Monday, January 7, 2013


In the late 1870s Pelton modeled, tested and manufactured his first turbine wheel, dubbed the Pelton Runner—later referring to the impulse blades only—at the Miners Foundry in Nevada City, California. In 1878, at the Mayflower Mine in Nevada City, he installed the first operational Pelton wheel. At that time the Knight Foundry wheel was being sold as the industry standard, but in a head-to-head competition staged in 1883 at the Idaho Mine in nearby Grass Valley, Pelton's design proved much more efficient. 
The Pelton design provided 90 percent efficiency (of converting streamflow kinetic energy to horsepower) while the next best competitor achieved less than 77 percent—at a time when most extant water wheels typically rated less than 40 percent. 
The Pelton wheel also provided sustained power during (typical) lowflow conditions in a mountain stream. In 1887 a miner attached Pelton's wheel to a dynamo and produced the first hydroelectric power in the Sierra Nevada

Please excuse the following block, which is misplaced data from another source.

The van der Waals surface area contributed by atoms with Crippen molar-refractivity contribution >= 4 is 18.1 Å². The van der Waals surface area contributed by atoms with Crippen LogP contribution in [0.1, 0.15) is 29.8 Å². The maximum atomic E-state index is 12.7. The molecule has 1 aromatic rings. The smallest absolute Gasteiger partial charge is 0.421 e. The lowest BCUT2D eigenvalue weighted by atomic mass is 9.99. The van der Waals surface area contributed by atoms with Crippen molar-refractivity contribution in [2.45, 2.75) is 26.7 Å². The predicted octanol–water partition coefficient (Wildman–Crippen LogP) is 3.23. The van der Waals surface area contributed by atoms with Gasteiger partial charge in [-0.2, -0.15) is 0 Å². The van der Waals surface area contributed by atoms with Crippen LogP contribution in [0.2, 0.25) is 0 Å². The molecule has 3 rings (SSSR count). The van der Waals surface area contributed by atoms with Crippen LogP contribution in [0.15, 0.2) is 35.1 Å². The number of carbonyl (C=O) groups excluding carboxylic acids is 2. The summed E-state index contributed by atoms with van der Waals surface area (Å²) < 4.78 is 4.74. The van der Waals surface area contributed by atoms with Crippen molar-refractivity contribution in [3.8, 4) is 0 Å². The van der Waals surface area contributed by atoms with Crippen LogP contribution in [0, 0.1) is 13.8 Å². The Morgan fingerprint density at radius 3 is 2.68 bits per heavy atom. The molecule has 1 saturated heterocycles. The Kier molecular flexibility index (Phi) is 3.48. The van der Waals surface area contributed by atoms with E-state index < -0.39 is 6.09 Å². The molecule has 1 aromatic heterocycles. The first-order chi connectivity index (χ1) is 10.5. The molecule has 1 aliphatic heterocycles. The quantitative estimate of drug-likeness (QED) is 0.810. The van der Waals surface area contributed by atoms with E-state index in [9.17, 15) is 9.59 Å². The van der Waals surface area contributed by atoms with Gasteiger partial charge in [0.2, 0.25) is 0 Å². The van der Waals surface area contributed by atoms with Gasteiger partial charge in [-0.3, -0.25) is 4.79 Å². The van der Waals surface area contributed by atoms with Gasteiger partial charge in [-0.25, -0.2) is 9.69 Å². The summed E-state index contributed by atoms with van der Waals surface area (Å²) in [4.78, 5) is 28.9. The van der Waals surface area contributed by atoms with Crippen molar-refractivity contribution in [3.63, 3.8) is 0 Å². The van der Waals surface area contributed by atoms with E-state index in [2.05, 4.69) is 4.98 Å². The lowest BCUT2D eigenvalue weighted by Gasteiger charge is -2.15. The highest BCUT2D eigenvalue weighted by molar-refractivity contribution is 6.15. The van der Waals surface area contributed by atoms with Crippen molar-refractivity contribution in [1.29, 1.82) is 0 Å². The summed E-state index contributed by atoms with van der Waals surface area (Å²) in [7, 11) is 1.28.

In 1895, the largest installation of Pelton's wheel during his lifetime was accomplished at the North Star Mine Powerhouse, Grass Valley, California, by the engineer Arthur De Wint Foote, who designed and installed an over-sized wheel of 30 feet diameter; it performed successfully, greatly increasing the hydropower delivered by the Pelton runners to produce compressed air for mining operations.

 Pelton was inducted into the National Inventors Hall of Fame in 2006. There are memorials and monuments celebrating Pelton and the Pelton Runner mounted in Camptonville, California, in the Miners Foundry in Nevada City, California, and at the Smithsonian Museum in Washington D.C., California Resort at Disney Land, among other sites.

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